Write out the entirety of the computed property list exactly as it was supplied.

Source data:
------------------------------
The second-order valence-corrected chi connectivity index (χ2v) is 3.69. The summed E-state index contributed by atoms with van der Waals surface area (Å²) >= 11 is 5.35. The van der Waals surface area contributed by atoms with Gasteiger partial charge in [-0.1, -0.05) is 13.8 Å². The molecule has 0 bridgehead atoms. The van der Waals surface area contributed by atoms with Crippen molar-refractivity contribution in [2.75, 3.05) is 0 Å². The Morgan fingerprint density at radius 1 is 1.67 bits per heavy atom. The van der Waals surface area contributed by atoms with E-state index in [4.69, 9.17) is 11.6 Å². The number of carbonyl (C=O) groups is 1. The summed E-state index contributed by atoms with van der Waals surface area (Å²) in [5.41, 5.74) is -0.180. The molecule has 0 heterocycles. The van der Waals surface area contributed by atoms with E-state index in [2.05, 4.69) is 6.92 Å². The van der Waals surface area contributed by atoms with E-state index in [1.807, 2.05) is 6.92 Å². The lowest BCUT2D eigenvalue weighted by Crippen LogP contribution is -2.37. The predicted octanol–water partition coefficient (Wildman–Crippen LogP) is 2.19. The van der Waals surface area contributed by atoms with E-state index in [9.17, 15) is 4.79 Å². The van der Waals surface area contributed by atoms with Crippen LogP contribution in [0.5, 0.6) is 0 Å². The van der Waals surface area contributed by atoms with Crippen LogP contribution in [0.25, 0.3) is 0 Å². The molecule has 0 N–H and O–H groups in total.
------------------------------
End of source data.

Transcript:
The second-order valence-corrected chi connectivity index (χ2v) is 3.69. The summed E-state index contributed by atoms with van der Waals surface area (Å²) >= 11 is 5.35. The van der Waals surface area contributed by atoms with Gasteiger partial charge in [-0.1, -0.05) is 13.8 Å². The molecule has 0 bridgehead atoms. The van der Waals surface area contributed by atoms with Crippen molar-refractivity contribution in [2.75, 3.05) is 0 Å². The Morgan fingerprint density at radius 1 is 1.67 bits per heavy atom. The van der Waals surface area contributed by atoms with E-state index in [4.69, 9.17) is 11.6 Å². The number of carbonyl (C=O) groups is 1. The summed E-state index contributed by atoms with van der Waals surface area (Å²) in [5.41, 5.74) is -0.180. The molecule has 0 heterocycles. The van der Waals surface area contributed by atoms with E-state index in [2.05, 4.69) is 6.92 Å². The van der Waals surface area contributed by atoms with E-state index in [1.807, 2.05) is 6.92 Å². The lowest BCUT2D eigenvalue weighted by Crippen LogP contribution is -2.37. The predicted octanol–water partition coefficient (Wildman–Crippen LogP) is 2.19. The van der Waals surface area contributed by atoms with E-state index in [9.17, 15) is 4.79 Å². The van der Waals surface area contributed by atoms with Crippen LogP contribution in [0.5, 0.6) is 0 Å². The van der Waals surface area contributed by atoms with Crippen LogP contribution in [0.25, 0.3) is 0 Å². The molecule has 0 N–H and O–H groups in total.